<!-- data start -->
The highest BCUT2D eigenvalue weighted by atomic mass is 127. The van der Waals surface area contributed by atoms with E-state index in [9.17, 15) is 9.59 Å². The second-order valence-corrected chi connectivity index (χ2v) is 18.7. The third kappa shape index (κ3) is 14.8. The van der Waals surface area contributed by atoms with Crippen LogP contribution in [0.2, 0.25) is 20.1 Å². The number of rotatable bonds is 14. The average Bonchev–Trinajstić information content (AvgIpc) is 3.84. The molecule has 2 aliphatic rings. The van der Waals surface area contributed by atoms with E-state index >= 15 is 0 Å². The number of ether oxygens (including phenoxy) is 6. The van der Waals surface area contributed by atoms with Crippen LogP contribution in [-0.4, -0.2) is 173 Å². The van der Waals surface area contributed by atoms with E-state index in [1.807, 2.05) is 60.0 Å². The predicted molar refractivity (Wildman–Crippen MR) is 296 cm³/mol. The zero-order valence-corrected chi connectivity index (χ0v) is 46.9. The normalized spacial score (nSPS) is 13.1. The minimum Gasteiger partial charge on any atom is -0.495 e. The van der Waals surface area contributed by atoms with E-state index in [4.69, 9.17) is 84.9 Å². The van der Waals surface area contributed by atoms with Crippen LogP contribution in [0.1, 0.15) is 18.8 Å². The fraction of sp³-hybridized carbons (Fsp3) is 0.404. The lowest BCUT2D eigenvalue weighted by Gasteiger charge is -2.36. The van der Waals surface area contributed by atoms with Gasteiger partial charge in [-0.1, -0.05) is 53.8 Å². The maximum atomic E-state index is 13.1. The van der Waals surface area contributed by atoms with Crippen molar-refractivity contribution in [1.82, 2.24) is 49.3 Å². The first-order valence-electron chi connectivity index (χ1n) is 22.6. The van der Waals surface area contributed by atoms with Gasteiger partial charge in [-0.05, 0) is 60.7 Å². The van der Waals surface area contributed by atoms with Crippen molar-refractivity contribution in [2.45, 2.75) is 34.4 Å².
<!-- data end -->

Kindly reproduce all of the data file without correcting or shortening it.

The highest BCUT2D eigenvalue weighted by atomic mass is 127. The van der Waals surface area contributed by atoms with E-state index in [9.17, 15) is 9.59 Å². The second-order valence-corrected chi connectivity index (χ2v) is 18.7. The third kappa shape index (κ3) is 14.8. The van der Waals surface area contributed by atoms with Crippen LogP contribution in [0.2, 0.25) is 20.1 Å². The number of rotatable bonds is 14. The average Bonchev–Trinajstić information content (AvgIpc) is 3.84. The molecule has 2 aliphatic rings. The van der Waals surface area contributed by atoms with E-state index >= 15 is 0 Å². The number of ether oxygens (including phenoxy) is 6. The van der Waals surface area contributed by atoms with Crippen LogP contribution in [-0.4, -0.2) is 173 Å². The van der Waals surface area contributed by atoms with E-state index in [1.807, 2.05) is 60.0 Å². The predicted molar refractivity (Wildman–Crippen MR) is 296 cm³/mol. The zero-order valence-corrected chi connectivity index (χ0v) is 46.9. The normalized spacial score (nSPS) is 13.1. The minimum Gasteiger partial charge on any atom is -0.495 e. The van der Waals surface area contributed by atoms with E-state index in [4.69, 9.17) is 84.9 Å². The van der Waals surface area contributed by atoms with Crippen LogP contribution in [0.1, 0.15) is 18.8 Å². The fraction of sp³-hybridized carbons (Fsp3) is 0.404. The lowest BCUT2D eigenvalue weighted by Gasteiger charge is -2.36. The van der Waals surface area contributed by atoms with Gasteiger partial charge in [-0.1, -0.05) is 53.8 Å². The maximum atomic E-state index is 13.1. The van der Waals surface area contributed by atoms with Crippen molar-refractivity contribution in [1.82, 2.24) is 49.3 Å². The first-order valence-electron chi connectivity index (χ1n) is 22.6. The van der Waals surface area contributed by atoms with Gasteiger partial charge in [-0.05, 0) is 60.7 Å². The van der Waals surface area contributed by atoms with Crippen molar-refractivity contribution in [2.45, 2.75) is 34.4 Å².